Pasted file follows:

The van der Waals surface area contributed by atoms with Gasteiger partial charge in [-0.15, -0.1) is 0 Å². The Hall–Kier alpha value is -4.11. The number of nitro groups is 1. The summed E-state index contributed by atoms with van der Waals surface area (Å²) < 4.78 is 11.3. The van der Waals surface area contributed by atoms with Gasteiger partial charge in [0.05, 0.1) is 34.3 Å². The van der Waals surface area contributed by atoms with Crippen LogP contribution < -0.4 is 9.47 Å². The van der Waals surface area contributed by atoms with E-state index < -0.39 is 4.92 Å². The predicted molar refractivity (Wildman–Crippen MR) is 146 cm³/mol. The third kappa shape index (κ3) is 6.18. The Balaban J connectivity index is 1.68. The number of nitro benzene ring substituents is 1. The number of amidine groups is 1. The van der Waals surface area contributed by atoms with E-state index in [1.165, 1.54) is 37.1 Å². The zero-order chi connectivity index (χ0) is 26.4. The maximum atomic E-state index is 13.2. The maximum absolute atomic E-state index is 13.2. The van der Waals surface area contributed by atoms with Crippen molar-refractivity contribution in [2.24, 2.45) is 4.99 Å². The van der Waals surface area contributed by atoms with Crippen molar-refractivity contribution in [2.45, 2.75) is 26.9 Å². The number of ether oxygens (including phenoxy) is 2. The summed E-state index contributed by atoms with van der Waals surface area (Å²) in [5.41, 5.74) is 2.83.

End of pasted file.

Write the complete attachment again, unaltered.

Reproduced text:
The van der Waals surface area contributed by atoms with Gasteiger partial charge in [-0.15, -0.1) is 0 Å². The Hall–Kier alpha value is -4.11. The number of nitro groups is 1. The summed E-state index contributed by atoms with van der Waals surface area (Å²) < 4.78 is 11.3. The van der Waals surface area contributed by atoms with Gasteiger partial charge in [0.05, 0.1) is 34.3 Å². The van der Waals surface area contributed by atoms with Crippen LogP contribution < -0.4 is 9.47 Å². The van der Waals surface area contributed by atoms with E-state index < -0.39 is 4.92 Å². The predicted molar refractivity (Wildman–Crippen MR) is 146 cm³/mol. The third kappa shape index (κ3) is 6.18. The Balaban J connectivity index is 1.68. The number of nitro benzene ring substituents is 1. The number of amidine groups is 1. The van der Waals surface area contributed by atoms with E-state index in [1.165, 1.54) is 37.1 Å². The zero-order chi connectivity index (χ0) is 26.4. The maximum atomic E-state index is 13.2. The maximum absolute atomic E-state index is 13.2. The van der Waals surface area contributed by atoms with Crippen molar-refractivity contribution in [2.24, 2.45) is 4.99 Å². The van der Waals surface area contributed by atoms with Crippen molar-refractivity contribution in [2.45, 2.75) is 26.9 Å². The number of ether oxygens (including phenoxy) is 2. The summed E-state index contributed by atoms with van der Waals surface area (Å²) in [5.41, 5.74) is 2.83.